In a Good Position

MMC offers advanced breast cancer treatment that minimizes radiation to heart and lungs.
Good Position


When 72-year-old Dorothy Brown was diagnosed with stage 1 ductal carcinoma in situ (DCIS) breast cancer in December 2019, her initial reaction was fear. The cancer was on the left side of her chest wall, and she considers herself very lucky that it was even caught. In fact, “lucky” is a word that Dorothy used a lot when talking about her breast cancer journey.

“It’s such a terrible word, cancer. It’s a scary feeling, but I was very lucky,” says Dorothy, a Howell resident. “I was very lucky that the technician even caught the cancer, and I was very lucky that I was able to begin my treatment so quickly at Monmouth Medical Center (MMC).”

Dorothy had her lumpectomy in January 2020 and was on track to start her radiation therapy treatment by February. As a retired dental hygienist, Dorothy was well-aware and concerned with the side-effects of radiation exposure to surrounding organs and tissue. However, after doing some research on her radiation therapy options, coupled with a helpful conversation with her doctor, radiation oncologist Sang Sim, M.D., she felt much more at ease about her course of treatment. Dorothy would receive prone breast radiotherapy.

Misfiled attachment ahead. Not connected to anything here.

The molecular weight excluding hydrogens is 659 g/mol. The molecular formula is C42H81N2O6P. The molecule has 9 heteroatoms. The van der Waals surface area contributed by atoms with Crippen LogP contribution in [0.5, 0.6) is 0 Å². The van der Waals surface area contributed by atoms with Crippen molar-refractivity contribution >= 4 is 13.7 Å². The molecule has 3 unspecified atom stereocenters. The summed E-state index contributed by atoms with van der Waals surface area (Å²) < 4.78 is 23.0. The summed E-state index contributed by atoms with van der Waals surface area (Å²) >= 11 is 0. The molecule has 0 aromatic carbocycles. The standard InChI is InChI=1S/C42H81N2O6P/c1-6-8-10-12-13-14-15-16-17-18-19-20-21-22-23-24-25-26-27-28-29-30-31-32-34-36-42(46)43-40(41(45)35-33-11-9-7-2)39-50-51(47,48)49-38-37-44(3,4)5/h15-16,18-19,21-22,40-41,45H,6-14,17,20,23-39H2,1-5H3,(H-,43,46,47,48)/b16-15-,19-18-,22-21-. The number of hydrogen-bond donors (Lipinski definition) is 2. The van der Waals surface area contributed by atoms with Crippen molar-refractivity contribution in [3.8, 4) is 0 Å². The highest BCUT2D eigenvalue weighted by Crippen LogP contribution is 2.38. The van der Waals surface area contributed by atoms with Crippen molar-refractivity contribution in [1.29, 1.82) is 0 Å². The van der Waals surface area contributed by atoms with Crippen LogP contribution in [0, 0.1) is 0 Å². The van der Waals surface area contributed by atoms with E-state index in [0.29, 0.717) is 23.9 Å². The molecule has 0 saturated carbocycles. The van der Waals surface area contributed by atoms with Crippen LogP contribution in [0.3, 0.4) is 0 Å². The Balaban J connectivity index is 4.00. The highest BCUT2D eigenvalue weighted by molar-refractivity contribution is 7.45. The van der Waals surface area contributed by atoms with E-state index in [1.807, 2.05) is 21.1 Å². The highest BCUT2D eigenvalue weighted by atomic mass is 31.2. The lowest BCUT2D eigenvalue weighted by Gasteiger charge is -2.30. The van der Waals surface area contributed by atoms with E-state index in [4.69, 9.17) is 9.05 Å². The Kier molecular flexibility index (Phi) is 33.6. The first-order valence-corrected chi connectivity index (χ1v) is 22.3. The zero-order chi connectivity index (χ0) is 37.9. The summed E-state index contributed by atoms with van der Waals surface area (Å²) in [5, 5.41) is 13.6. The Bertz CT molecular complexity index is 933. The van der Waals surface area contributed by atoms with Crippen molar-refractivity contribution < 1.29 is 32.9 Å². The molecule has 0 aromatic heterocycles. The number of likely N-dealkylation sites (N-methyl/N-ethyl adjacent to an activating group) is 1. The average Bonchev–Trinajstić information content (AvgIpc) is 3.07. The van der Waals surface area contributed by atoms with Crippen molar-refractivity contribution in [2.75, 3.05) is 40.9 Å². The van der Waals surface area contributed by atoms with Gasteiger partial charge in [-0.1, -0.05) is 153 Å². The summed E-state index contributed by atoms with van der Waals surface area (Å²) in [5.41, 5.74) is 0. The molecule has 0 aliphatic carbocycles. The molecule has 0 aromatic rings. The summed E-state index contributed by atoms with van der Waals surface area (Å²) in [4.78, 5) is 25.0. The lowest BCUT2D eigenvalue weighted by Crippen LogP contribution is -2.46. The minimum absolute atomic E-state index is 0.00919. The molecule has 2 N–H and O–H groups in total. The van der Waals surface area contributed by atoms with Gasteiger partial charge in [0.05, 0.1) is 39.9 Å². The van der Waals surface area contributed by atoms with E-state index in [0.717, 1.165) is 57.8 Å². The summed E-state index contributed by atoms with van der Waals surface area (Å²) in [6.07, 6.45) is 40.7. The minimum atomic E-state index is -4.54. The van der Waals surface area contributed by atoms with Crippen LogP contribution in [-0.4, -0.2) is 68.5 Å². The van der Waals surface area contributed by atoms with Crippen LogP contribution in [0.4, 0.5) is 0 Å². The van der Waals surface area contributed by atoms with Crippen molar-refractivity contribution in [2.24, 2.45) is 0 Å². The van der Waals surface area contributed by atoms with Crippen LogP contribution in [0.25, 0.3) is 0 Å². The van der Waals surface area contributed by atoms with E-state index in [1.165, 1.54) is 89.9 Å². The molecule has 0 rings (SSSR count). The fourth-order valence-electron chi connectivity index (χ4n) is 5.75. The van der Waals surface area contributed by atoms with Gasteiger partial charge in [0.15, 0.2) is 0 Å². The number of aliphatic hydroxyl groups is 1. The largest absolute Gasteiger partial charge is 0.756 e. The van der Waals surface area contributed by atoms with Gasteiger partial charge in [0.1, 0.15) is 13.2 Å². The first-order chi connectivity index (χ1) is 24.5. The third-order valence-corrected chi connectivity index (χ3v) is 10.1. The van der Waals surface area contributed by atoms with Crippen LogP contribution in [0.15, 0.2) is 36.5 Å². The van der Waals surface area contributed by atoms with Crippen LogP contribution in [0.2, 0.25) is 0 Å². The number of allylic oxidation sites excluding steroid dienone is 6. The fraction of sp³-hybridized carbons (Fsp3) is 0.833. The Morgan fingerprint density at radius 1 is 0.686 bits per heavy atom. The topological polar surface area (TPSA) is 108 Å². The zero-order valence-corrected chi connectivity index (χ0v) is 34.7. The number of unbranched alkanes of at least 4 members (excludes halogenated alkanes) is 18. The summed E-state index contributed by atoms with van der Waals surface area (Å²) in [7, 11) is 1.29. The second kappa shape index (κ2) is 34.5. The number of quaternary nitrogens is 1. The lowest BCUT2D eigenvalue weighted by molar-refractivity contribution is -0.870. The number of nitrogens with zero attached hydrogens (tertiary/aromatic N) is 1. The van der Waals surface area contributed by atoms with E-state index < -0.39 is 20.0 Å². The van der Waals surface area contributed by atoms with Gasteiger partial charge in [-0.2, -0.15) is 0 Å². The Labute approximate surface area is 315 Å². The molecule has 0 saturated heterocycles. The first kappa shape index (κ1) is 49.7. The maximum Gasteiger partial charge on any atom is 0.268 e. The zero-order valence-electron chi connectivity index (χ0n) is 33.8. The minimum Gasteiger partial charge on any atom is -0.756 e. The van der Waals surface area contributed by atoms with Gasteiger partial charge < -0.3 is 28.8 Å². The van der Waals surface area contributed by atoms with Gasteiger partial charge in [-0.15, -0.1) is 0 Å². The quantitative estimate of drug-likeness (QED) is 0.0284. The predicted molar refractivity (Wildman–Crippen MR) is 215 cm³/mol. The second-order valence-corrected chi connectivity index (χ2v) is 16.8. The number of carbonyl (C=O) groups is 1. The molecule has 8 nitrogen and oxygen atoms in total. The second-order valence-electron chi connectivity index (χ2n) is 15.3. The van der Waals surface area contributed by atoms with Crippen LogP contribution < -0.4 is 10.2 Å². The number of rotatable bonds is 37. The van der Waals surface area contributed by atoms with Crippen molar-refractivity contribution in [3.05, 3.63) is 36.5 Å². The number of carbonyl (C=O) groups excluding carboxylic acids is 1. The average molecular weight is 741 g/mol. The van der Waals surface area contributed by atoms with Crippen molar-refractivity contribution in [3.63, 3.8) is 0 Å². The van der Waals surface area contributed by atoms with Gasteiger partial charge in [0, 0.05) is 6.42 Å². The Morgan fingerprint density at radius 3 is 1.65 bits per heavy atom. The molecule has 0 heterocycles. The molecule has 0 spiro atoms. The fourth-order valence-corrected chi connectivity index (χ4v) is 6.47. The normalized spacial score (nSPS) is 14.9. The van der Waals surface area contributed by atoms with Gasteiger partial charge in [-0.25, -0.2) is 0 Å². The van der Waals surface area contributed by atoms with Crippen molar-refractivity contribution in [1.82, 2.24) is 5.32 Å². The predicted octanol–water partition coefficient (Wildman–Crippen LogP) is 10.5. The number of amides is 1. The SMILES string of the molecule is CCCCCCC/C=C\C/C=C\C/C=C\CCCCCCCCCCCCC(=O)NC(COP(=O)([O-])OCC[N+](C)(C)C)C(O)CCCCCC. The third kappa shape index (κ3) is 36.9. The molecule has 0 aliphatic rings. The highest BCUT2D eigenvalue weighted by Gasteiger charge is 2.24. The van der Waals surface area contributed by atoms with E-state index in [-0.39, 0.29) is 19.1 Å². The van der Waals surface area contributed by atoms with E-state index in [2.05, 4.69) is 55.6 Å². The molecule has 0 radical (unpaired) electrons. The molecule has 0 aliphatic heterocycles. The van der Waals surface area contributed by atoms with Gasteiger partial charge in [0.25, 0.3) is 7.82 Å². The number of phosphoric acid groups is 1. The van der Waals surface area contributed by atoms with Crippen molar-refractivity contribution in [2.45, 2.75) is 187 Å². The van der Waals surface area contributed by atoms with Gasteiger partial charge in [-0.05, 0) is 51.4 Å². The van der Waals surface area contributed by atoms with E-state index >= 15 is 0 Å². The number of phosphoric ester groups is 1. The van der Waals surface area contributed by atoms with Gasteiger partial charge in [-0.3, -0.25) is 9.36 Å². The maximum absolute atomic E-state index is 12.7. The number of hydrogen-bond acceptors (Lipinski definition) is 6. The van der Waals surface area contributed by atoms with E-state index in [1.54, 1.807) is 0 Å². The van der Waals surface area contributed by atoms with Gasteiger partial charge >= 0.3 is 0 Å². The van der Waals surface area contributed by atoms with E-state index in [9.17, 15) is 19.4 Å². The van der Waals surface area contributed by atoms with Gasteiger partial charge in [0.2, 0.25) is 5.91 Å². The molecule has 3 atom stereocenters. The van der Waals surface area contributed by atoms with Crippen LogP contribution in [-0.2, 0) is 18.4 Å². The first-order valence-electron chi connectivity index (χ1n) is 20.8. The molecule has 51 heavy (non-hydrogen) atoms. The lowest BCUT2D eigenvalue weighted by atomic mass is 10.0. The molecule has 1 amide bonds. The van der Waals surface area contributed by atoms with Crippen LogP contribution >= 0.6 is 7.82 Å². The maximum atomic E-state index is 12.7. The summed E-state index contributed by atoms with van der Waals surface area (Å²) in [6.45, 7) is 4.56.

For women undergoing radiation treatment for breast cancer, studies have shown that receiving radiation to the breast while lying in the prone, or face down, position offers many benefits while delivering the same quality outcomes as the traditional supine position, where women lay flat on their back for radiation treatment.

“At Monmouth Medical Center our skilled radiation oncologists, physicists and therapists are trained in this innovative technique to continue our tradition of offering patients in our community the full range of the most advanced cancer care treatment options,” Dr. Sim says. “This unique approach to treating breast cancer has the patient lying comfortably on her stomach atop a specially designed breast board. This allows gravity to work in our favor with the breast moved away from the heart and lung. With concerns of long-term consequences from radiation treatments, we eliminate heart and lung risks to patients utilizing this technique.”

Additionally, Dr. Sim points to a second innovative technology−deep inspiration breath hold (DIBH)—that allows MMC radiation oncologists to ensure that radiation is only delivered when the patient is in the planned position. As the name implies, patients take a deep breath and hold it.

Mitchell Weiss, M.D., chairman of the Department of Radiation Oncology, explains, “When the lungs fill with air, the heart naturally moves away from the chest, and this technology allows the radiation to avoid the heart and its vessels completely with goals of reducing risks of cardiac disease down the road. This technology uses three camera units to monitor thousands of points on the skin which can detect any motion, as the patient holds their breath, with sub-millimeter accuracy.”